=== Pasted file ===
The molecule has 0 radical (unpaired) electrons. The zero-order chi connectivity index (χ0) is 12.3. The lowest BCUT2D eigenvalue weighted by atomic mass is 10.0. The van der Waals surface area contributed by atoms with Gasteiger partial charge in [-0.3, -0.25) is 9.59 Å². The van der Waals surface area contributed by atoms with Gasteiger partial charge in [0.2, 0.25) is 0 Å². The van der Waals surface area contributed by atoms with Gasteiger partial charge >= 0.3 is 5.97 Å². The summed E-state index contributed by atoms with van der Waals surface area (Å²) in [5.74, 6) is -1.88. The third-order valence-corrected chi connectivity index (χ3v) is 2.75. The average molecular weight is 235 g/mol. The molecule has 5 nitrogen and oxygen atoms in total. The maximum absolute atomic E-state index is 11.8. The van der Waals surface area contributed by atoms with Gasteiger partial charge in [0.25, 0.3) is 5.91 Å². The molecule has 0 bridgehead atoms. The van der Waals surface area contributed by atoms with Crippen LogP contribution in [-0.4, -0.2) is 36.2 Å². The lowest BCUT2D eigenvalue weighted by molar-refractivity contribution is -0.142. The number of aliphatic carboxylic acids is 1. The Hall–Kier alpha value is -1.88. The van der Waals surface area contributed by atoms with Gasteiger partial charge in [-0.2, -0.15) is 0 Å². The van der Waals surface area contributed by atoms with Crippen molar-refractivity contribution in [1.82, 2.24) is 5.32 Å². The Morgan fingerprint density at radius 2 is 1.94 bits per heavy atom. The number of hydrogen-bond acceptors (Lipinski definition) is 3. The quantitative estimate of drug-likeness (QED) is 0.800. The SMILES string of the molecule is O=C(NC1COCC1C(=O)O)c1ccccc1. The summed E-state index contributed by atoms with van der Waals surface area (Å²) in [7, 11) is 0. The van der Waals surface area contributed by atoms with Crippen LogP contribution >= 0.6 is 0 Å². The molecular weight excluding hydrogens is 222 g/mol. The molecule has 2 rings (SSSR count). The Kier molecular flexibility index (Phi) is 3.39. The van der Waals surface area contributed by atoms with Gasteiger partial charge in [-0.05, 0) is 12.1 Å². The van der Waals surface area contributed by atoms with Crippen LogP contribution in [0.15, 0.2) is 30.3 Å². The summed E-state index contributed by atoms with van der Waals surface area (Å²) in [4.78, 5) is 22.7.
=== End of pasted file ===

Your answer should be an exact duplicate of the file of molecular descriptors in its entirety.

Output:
The molecule has 0 radical (unpaired) electrons. The zero-order chi connectivity index (χ0) is 12.3. The lowest BCUT2D eigenvalue weighted by atomic mass is 10.0. The van der Waals surface area contributed by atoms with Gasteiger partial charge in [-0.3, -0.25) is 9.59 Å². The van der Waals surface area contributed by atoms with Gasteiger partial charge in [0.2, 0.25) is 0 Å². The van der Waals surface area contributed by atoms with Gasteiger partial charge >= 0.3 is 5.97 Å². The summed E-state index contributed by atoms with van der Waals surface area (Å²) in [5.74, 6) is -1.88. The third-order valence-corrected chi connectivity index (χ3v) is 2.75. The average molecular weight is 235 g/mol. The molecule has 5 nitrogen and oxygen atoms in total. The maximum absolute atomic E-state index is 11.8. The van der Waals surface area contributed by atoms with Gasteiger partial charge in [0.25, 0.3) is 5.91 Å². The molecule has 0 bridgehead atoms. The van der Waals surface area contributed by atoms with Crippen LogP contribution in [-0.4, -0.2) is 36.2 Å². The lowest BCUT2D eigenvalue weighted by molar-refractivity contribution is -0.142. The number of aliphatic carboxylic acids is 1. The Hall–Kier alpha value is -1.88. The van der Waals surface area contributed by atoms with Gasteiger partial charge in [-0.2, -0.15) is 0 Å². The van der Waals surface area contributed by atoms with Crippen molar-refractivity contribution in [1.82, 2.24) is 5.32 Å². The Morgan fingerprint density at radius 2 is 1.94 bits per heavy atom. The number of hydrogen-bond acceptors (Lipinski definition) is 3. The quantitative estimate of drug-likeness (QED) is 0.800. The SMILES string of the molecule is O=C(NC1COCC1C(=O)O)c1ccccc1. The summed E-state index contributed by atoms with van der Waals surface area (Å²) in [7, 11) is 0. The van der Waals surface area contributed by atoms with Crippen LogP contribution >= 0.6 is 0 Å². The molecular weight excluding hydrogens is 222 g/mol. The molecule has 2 rings (SSSR count). The Kier molecular flexibility index (Phi) is 3.39. The van der Waals surface area contributed by atoms with Gasteiger partial charge in [-0.05, 0) is 12.1 Å². The van der Waals surface area contributed by atoms with Crippen LogP contribution in [0.15, 0.2) is 30.3 Å². The summed E-state index contributed by atoms with van der Waals surface area (Å²) in [4.78, 5) is 22.7.